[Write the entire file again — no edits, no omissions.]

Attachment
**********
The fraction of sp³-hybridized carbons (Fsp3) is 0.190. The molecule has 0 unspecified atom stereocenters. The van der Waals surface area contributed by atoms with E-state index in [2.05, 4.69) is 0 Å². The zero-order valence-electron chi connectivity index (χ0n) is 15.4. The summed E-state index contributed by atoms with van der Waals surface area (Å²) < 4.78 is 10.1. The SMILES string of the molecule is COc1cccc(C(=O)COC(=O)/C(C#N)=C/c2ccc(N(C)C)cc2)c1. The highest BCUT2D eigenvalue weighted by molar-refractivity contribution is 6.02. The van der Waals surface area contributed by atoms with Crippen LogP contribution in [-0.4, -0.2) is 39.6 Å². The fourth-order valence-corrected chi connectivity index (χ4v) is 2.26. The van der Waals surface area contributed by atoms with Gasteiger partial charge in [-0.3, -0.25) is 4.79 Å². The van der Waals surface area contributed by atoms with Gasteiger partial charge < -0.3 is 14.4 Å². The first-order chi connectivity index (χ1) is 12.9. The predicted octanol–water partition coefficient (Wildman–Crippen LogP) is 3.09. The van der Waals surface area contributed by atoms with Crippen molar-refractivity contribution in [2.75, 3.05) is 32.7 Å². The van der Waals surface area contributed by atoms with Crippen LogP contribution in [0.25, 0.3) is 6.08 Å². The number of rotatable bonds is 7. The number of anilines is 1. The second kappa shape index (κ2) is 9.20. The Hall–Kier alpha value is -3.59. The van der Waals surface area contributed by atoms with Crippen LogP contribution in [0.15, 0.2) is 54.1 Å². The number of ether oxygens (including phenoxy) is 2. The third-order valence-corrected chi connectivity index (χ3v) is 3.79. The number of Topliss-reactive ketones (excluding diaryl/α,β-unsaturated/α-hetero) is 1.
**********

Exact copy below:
The fraction of sp³-hybridized carbons (Fsp3) is 0.190. The molecule has 0 unspecified atom stereocenters. The van der Waals surface area contributed by atoms with E-state index in [2.05, 4.69) is 0 Å². The zero-order valence-electron chi connectivity index (χ0n) is 15.4. The summed E-state index contributed by atoms with van der Waals surface area (Å²) < 4.78 is 10.1. The SMILES string of the molecule is COc1cccc(C(=O)COC(=O)/C(C#N)=C/c2ccc(N(C)C)cc2)c1. The highest BCUT2D eigenvalue weighted by molar-refractivity contribution is 6.02. The van der Waals surface area contributed by atoms with Crippen LogP contribution in [-0.4, -0.2) is 39.6 Å². The fourth-order valence-corrected chi connectivity index (χ4v) is 2.26. The van der Waals surface area contributed by atoms with Gasteiger partial charge in [-0.3, -0.25) is 4.79 Å². The van der Waals surface area contributed by atoms with Gasteiger partial charge < -0.3 is 14.4 Å². The first-order chi connectivity index (χ1) is 12.9. The predicted octanol–water partition coefficient (Wildman–Crippen LogP) is 3.09. The van der Waals surface area contributed by atoms with Crippen molar-refractivity contribution in [2.75, 3.05) is 32.7 Å². The van der Waals surface area contributed by atoms with Crippen LogP contribution in [0.25, 0.3) is 6.08 Å². The number of rotatable bonds is 7. The number of anilines is 1. The second kappa shape index (κ2) is 9.20. The Hall–Kier alpha value is -3.59. The van der Waals surface area contributed by atoms with Crippen LogP contribution in [0.15, 0.2) is 54.1 Å². The number of ether oxygens (including phenoxy) is 2. The third-order valence-corrected chi connectivity index (χ3v) is 3.79. The number of Topliss-reactive ketones (excluding diaryl/α,β-unsaturated/α-hetero) is 1.